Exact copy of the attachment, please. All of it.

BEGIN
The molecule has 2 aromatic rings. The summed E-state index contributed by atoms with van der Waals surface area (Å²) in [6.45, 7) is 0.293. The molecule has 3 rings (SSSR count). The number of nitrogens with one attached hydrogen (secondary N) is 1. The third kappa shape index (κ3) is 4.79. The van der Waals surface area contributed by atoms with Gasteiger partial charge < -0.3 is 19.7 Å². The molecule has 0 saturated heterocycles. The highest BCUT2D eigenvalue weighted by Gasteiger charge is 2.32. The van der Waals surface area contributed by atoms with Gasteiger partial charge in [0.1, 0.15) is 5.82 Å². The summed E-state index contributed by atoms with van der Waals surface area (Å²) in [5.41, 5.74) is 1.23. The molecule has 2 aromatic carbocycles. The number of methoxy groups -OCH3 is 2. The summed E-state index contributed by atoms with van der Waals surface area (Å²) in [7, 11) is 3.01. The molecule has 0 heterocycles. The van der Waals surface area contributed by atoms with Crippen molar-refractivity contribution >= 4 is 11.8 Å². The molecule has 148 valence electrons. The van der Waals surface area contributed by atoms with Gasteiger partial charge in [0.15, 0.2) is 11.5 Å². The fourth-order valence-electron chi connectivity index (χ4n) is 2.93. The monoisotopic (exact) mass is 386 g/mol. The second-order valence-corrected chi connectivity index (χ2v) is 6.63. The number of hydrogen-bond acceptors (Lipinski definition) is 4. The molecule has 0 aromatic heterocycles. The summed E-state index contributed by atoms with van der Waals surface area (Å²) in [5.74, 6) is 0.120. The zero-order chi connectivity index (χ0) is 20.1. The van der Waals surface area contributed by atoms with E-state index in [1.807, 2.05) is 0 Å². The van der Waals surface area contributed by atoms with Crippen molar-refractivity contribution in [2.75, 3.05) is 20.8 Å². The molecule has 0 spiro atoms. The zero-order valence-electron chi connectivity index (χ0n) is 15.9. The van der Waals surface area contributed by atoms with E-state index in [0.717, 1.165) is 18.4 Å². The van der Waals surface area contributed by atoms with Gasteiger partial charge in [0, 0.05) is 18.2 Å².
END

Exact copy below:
The molecule has 2 aromatic rings. The summed E-state index contributed by atoms with van der Waals surface area (Å²) in [6.45, 7) is 0.293. The molecule has 3 rings (SSSR count). The number of nitrogens with one attached hydrogen (secondary N) is 1. The third kappa shape index (κ3) is 4.79. The van der Waals surface area contributed by atoms with Gasteiger partial charge < -0.3 is 19.7 Å². The molecule has 0 saturated heterocycles. The highest BCUT2D eigenvalue weighted by Gasteiger charge is 2.32. The van der Waals surface area contributed by atoms with Gasteiger partial charge in [0.1, 0.15) is 5.82 Å². The summed E-state index contributed by atoms with van der Waals surface area (Å²) in [5.41, 5.74) is 1.23. The molecule has 2 aromatic carbocycles. The number of methoxy groups -OCH3 is 2. The summed E-state index contributed by atoms with van der Waals surface area (Å²) in [7, 11) is 3.01. The molecule has 0 heterocycles. The van der Waals surface area contributed by atoms with Crippen molar-refractivity contribution >= 4 is 11.8 Å². The molecule has 148 valence electrons. The van der Waals surface area contributed by atoms with Gasteiger partial charge in [0.15, 0.2) is 11.5 Å². The fourth-order valence-electron chi connectivity index (χ4n) is 2.93. The monoisotopic (exact) mass is 386 g/mol. The second-order valence-corrected chi connectivity index (χ2v) is 6.63. The number of hydrogen-bond acceptors (Lipinski definition) is 4. The molecule has 0 aromatic heterocycles. The summed E-state index contributed by atoms with van der Waals surface area (Å²) in [5.74, 6) is 0.120. The zero-order chi connectivity index (χ0) is 20.1. The van der Waals surface area contributed by atoms with E-state index in [1.807, 2.05) is 0 Å². The van der Waals surface area contributed by atoms with Crippen molar-refractivity contribution in [2.75, 3.05) is 20.8 Å². The molecule has 0 spiro atoms. The zero-order valence-electron chi connectivity index (χ0n) is 15.9. The van der Waals surface area contributed by atoms with E-state index in [0.717, 1.165) is 18.4 Å². The van der Waals surface area contributed by atoms with Gasteiger partial charge in [0, 0.05) is 18.2 Å².